T-Mobile’s Hack Of 37 Million Users Leaves Black Community At Risk
Same script, different act, with T-Mobile as it revealed the second major breach in less than two years. A hacker was able to obtain customer data, including names, birth dates, and phone numbers, from 37 million accounts, according to a regulatory filing. When it comes to data breaches they are often more problematic for people of color living on fixed or low incomes, therefore mitigating widespread damage from this data breach to these communities is imperative for T-Mobile to restore consumer confidence.
The Breakdown You Need To Know:
T-Mobile believes the attacker first retrieved data around November 25th, 2022, through one of its APIs. However, this is nothing new for the telecom company as it has disclosed eight hacks since 2018, with previous breaches exposing customer call records in January 2021. CultureBanx reported the wireless carrier warned it could incur significant costs tied to the incident, though T-Mobile said it doesn’t currently expect a material effect on the company’s operations.
The company has more than 110 million customers and disclosed in August 2021 that the names, Social Security numbers and information from driver’s licenses or other identification of just over 40 million people who applied for T-Mobile credit were exposed in the data breach. Additionally, data for around 7.8 million monthly for phone service users also appeared to be compromised.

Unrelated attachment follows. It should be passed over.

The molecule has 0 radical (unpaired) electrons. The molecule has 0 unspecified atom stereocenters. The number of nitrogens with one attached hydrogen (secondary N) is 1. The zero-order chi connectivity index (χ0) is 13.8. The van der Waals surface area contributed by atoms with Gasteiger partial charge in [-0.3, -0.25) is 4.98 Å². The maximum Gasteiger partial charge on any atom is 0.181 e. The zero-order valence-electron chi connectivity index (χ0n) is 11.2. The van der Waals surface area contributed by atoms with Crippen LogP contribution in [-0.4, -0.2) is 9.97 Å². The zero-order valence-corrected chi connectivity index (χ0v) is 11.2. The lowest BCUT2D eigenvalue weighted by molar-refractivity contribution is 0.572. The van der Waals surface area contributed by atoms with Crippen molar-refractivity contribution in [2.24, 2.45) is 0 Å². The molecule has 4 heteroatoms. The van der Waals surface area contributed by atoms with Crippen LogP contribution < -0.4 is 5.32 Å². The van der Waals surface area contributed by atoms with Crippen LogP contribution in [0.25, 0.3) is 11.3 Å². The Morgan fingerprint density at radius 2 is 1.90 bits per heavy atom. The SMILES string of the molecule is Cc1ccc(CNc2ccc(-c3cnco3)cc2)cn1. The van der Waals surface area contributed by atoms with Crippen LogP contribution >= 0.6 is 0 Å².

It’s important for the company to also understand how its data breach continues to impact vulnerable communities to allocate money towards fixing issues stemming from this incident. Currently it has 38% of the U.S. prepaid market, and if you look at the breakdown by race, 14% of T-Mobile users are Black, according to Nielsen.
Situations like these have a negative impact on Black people who are 53% more likely to claim a data breach led to a loss or decrease in business, according to a report from the Rand Corporation. People of color often fall victim to incorrect or stolen information that in turn can have long-term crippling effects.
The attacker had access to the exploited API for over a month, though it did not include any social security numbers, credit card information, government ID numbers, passwords, PINs, or financial information. T-Mobile claims it traced the source of the malicious activity and fixed the API exploit within a day of the detection.